Multiple Solitary players leads to a Stooge Paradox, of everyone running in multiple directions, resulting in the side-quests getting more screen time collectively than the main quest. Naturally, this slows down play considerably with so many split parties that you may as well be running multiple games.
|Not sure if photo of TV show or Player Characters...|
The Social end of the Solitary vs Social axis is for players who are happiest when discussing tactics and events with other players, and following along with the group's agenda, rather than any individual goals.
Social players are good because they get the main quest line rolling, and maintain group unity and direction. They can cause problems, however, because they tend to prefer discussion above action, leading to slower sessions.
Multiple Solitary players leads to a United Nations of Inactivity, where everyone discusses situations ad infinitum, and never actually accomplishes anything. This obviously has the downfall that nothing ends up getting done, in the end.
|GMing for 9 people doesn't seem so bad when looking at this...|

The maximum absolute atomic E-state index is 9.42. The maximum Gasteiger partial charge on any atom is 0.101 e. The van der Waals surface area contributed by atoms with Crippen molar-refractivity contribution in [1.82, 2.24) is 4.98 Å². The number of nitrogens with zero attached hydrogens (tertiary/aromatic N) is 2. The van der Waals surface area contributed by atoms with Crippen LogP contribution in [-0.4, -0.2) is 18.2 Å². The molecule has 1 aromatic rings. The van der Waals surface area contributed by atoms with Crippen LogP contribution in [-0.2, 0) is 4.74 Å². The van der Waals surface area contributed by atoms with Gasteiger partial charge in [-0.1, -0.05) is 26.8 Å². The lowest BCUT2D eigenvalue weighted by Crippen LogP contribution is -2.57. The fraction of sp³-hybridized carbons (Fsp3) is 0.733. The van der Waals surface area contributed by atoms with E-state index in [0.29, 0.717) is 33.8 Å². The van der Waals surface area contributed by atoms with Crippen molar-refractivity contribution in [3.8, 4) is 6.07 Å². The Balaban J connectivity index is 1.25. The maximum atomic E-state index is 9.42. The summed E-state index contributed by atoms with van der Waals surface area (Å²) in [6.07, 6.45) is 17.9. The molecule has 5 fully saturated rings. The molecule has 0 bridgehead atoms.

Now that I have outlined the variables, it's time to look at the main topic - my ridiculously sized group.
I have filled out my players on the axis listed above, and I received the following graph:
As you can see, due to the large amount of players, I have a pretty even split between the four variables. One would think this is a good idea, but one would be wrong. An even split is good when you have 4 players, because one can fit in each niche, but having more than 1 in each niche causes problems.
Lets have a look at the specific interactions, shall we?
Multiple Loud players results in often the 3 loudest dominating discussions, with the other 5-6 quieter players either not saying anything or forming factions behind the 3 - this causing division within the group, as well as boredom for the unheard Quiet players. This also means that often very good ideas coming from the Social/Quiet players are never enforced, and the Social/Loud players tend to bring discussions to a stand still with neither side gaining ground or convincing each other. It is a debate where neither side is listening to the other...
Multiple Solitary players results in more than half of a games session being taken up by side-stuff, like Side-Quests and book keeping, etc. It also means that I literally cannot remember the last session where the party wasn't split at least 3 ways. This means either each group does not much in a session, or favourites are played, and that is never fun for anyone involved.
Now, neither camp would be a bad thing if there were only a few of them. An ideal group will have at least one person that fits into every corner of the graph, but the above does not represent ideal... Therefore, something needs to be fixed. And that's the topic for next time.
Play more games!!! NOW!
Play more games!!! NOW!